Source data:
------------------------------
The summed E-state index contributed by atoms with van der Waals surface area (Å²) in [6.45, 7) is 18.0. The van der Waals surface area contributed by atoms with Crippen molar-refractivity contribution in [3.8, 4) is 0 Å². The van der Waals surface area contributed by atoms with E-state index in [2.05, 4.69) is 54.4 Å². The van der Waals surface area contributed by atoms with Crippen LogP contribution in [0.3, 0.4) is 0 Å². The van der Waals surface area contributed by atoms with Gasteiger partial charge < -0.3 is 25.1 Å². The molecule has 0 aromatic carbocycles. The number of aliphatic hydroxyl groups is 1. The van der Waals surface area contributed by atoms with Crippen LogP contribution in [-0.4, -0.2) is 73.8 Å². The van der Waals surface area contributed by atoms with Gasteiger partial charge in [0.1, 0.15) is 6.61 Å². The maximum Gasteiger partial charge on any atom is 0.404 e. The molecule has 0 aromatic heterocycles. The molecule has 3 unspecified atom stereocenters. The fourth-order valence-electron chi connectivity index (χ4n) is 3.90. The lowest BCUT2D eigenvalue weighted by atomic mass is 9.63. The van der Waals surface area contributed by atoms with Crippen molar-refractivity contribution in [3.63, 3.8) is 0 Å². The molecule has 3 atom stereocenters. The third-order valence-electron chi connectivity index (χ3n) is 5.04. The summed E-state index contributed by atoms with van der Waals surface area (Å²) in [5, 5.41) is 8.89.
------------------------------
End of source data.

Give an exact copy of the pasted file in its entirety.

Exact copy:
The summed E-state index contributed by atoms with van der Waals surface area (Å²) in [6.45, 7) is 18.0. The van der Waals surface area contributed by atoms with Crippen molar-refractivity contribution in [3.8, 4) is 0 Å². The van der Waals surface area contributed by atoms with E-state index in [2.05, 4.69) is 54.4 Å². The van der Waals surface area contributed by atoms with Crippen LogP contribution in [0.3, 0.4) is 0 Å². The van der Waals surface area contributed by atoms with Gasteiger partial charge < -0.3 is 25.1 Å². The molecule has 0 aromatic carbocycles. The number of aliphatic hydroxyl groups is 1. The van der Waals surface area contributed by atoms with Crippen LogP contribution in [-0.4, -0.2) is 73.8 Å². The van der Waals surface area contributed by atoms with Gasteiger partial charge in [0.1, 0.15) is 6.61 Å². The maximum Gasteiger partial charge on any atom is 0.404 e. The molecule has 0 aromatic heterocycles. The molecule has 3 unspecified atom stereocenters. The fourth-order valence-electron chi connectivity index (χ4n) is 3.90. The lowest BCUT2D eigenvalue weighted by atomic mass is 9.63. The van der Waals surface area contributed by atoms with Crippen molar-refractivity contribution in [3.63, 3.8) is 0 Å². The molecule has 3 atom stereocenters. The third-order valence-electron chi connectivity index (χ3n) is 5.04. The summed E-state index contributed by atoms with van der Waals surface area (Å²) in [5, 5.41) is 8.89.